Let’s start with where to find the “weight” or size of the yarn. On each label, there are a bunch of boxes with symbols…they look like ancient Egyptian writing or something you need a secret decoder pen to understand. In each picture above, you will see a picture of a skein of yarn with a number on it. In the top picture, you will see the number 3 and the word “Light”. In the middle picture, the number 4 and the word “Medium” and the last picture, the number 6 and the words “Super Bulky”. These are general terms used to describe how thick and heavy your yarn is. You may also see words like “Sock Weight”, “Fingering Weight”, “Sport Weight”, “Worsted Weight”, “Bulky Weight”…these confusing words tell you how thick or thin your yarn is. Take a look at the picture below.
What’s the difference?
The top white yarn came from the “Super Bulky” skein, the middle came from the “Medium” and the bottom one came from the “Light”. The Bulky Weight, or Super Bulky Weight yarn, is fantastic for crocheting a blanket, scarf or hat…but your finished product will, in fact, be bulky! The medium weight, “Worsted”, is one of the most common weights to be used for hats, scarves, baby blankets…it can be the most versatile. And the light weight is great for dainty baby blankets (it’s not as warm so it’s great for a spring or summer blanket), wrist warmers, and arm warmers. What I love about this weight yarn is how it can form to your hand and offers great movement…it also shows your stitches beautifully.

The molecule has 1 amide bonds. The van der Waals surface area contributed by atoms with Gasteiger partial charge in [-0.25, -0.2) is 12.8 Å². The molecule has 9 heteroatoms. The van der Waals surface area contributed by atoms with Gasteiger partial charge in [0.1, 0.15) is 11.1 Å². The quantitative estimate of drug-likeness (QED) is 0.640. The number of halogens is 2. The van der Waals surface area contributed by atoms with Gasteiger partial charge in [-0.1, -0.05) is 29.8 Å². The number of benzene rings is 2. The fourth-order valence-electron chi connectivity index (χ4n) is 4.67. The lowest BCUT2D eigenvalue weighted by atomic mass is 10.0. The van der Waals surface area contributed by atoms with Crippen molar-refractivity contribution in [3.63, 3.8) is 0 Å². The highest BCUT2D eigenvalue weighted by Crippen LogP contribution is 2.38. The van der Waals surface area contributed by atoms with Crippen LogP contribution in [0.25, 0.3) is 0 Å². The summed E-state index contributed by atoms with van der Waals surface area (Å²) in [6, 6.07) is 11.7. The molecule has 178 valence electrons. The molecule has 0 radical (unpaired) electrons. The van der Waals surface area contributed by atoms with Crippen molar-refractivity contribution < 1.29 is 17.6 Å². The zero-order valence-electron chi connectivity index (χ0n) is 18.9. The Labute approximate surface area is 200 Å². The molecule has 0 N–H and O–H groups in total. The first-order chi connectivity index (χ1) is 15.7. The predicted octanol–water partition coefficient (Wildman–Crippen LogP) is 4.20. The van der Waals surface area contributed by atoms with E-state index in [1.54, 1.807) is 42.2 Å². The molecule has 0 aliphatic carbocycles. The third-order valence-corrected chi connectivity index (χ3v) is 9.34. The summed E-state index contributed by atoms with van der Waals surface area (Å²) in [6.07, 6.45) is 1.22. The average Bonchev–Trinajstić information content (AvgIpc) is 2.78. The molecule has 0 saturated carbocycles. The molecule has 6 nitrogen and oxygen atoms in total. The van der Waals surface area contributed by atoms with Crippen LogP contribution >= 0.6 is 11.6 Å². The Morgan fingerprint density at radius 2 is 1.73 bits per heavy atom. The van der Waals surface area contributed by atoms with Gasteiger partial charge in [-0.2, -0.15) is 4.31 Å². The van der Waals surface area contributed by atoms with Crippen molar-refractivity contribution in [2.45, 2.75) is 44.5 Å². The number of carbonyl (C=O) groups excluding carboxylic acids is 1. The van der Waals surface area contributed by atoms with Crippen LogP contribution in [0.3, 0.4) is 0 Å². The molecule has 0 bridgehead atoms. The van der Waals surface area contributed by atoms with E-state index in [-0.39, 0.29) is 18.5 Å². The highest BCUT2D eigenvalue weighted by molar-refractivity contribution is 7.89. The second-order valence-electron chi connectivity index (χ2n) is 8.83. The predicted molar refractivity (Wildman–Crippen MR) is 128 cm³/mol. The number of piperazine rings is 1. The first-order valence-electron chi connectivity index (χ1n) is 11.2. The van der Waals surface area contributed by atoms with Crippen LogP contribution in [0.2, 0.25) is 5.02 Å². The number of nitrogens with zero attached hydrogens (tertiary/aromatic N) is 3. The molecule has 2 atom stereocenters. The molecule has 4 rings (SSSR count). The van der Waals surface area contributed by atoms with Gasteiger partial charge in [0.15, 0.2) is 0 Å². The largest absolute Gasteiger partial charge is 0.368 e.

Here is a comprehensive graphic of different types, weights, and names of yarn.
Before you go grabbing any ole’ hook, your skein of yarn, and go skipping off to your rocking chair with your cup of tea, you need to know WHICH HOOK to use for your project. Keep reading and I’ll get you on the right track!
Does it really matter which size hook I use? YES!
Just as you have so many choices when it comes to yarn, you have a bunch of choices when it comes to hook sizes! There is a reason they come in so many sizes…it has to do with the size and weight of your yarn. Let’s revisit those labels we found on our skeins of yarn.